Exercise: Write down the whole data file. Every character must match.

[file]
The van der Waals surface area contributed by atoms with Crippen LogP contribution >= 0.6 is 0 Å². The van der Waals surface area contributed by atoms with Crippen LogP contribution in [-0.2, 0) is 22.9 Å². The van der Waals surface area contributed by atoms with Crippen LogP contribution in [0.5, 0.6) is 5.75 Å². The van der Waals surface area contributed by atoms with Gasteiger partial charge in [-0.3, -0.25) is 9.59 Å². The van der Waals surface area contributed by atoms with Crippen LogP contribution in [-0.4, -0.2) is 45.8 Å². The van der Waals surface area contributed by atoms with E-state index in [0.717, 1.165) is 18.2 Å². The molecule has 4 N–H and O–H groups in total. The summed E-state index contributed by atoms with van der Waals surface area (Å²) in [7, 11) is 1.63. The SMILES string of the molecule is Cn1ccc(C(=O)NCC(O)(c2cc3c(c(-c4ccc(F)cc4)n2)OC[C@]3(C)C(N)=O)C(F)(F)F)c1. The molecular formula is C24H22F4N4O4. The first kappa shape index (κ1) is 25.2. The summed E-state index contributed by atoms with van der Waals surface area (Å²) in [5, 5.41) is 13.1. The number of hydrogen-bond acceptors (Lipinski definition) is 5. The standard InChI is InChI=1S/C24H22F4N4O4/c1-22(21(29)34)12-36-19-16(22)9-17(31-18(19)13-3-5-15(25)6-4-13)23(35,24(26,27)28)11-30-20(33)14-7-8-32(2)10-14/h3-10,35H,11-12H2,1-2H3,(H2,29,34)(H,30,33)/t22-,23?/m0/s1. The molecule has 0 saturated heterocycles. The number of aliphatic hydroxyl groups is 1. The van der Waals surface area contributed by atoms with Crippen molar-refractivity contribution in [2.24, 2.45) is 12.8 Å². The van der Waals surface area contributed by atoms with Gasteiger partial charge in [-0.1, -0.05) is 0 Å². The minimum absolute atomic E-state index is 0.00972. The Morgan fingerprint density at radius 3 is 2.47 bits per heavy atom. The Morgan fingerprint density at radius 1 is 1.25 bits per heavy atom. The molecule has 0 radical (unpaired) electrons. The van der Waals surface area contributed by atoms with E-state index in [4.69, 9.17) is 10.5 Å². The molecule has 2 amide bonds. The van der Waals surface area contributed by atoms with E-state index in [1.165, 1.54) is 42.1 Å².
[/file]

The van der Waals surface area contributed by atoms with Crippen LogP contribution >= 0.6 is 0 Å². The van der Waals surface area contributed by atoms with Crippen LogP contribution in [-0.2, 0) is 22.9 Å². The van der Waals surface area contributed by atoms with Crippen LogP contribution in [0.5, 0.6) is 5.75 Å². The van der Waals surface area contributed by atoms with Gasteiger partial charge in [-0.3, -0.25) is 9.59 Å². The van der Waals surface area contributed by atoms with Crippen LogP contribution in [-0.4, -0.2) is 45.8 Å². The van der Waals surface area contributed by atoms with E-state index in [0.717, 1.165) is 18.2 Å². The molecule has 4 N–H and O–H groups in total. The summed E-state index contributed by atoms with van der Waals surface area (Å²) in [7, 11) is 1.63. The SMILES string of the molecule is Cn1ccc(C(=O)NCC(O)(c2cc3c(c(-c4ccc(F)cc4)n2)OC[C@]3(C)C(N)=O)C(F)(F)F)c1. The molecular formula is C24H22F4N4O4. The first kappa shape index (κ1) is 25.2. The summed E-state index contributed by atoms with van der Waals surface area (Å²) in [5, 5.41) is 13.1. The number of hydrogen-bond acceptors (Lipinski definition) is 5. The standard InChI is InChI=1S/C24H22F4N4O4/c1-22(21(29)34)12-36-19-16(22)9-17(31-18(19)13-3-5-15(25)6-4-13)23(35,24(26,27)28)11-30-20(33)14-7-8-32(2)10-14/h3-10,35H,11-12H2,1-2H3,(H2,29,34)(H,30,33)/t22-,23?/m0/s1. The molecule has 0 saturated heterocycles. The number of aliphatic hydroxyl groups is 1. The van der Waals surface area contributed by atoms with Crippen molar-refractivity contribution in [2.24, 2.45) is 12.8 Å². The van der Waals surface area contributed by atoms with Gasteiger partial charge in [-0.1, -0.05) is 0 Å². The minimum absolute atomic E-state index is 0.00972. The Morgan fingerprint density at radius 3 is 2.47 bits per heavy atom. The Morgan fingerprint density at radius 1 is 1.25 bits per heavy atom. The molecule has 0 radical (unpaired) electrons. The van der Waals surface area contributed by atoms with E-state index in [4.69, 9.17) is 10.5 Å². The molecule has 2 amide bonds. The van der Waals surface area contributed by atoms with E-state index in [1.165, 1.54) is 42.1 Å².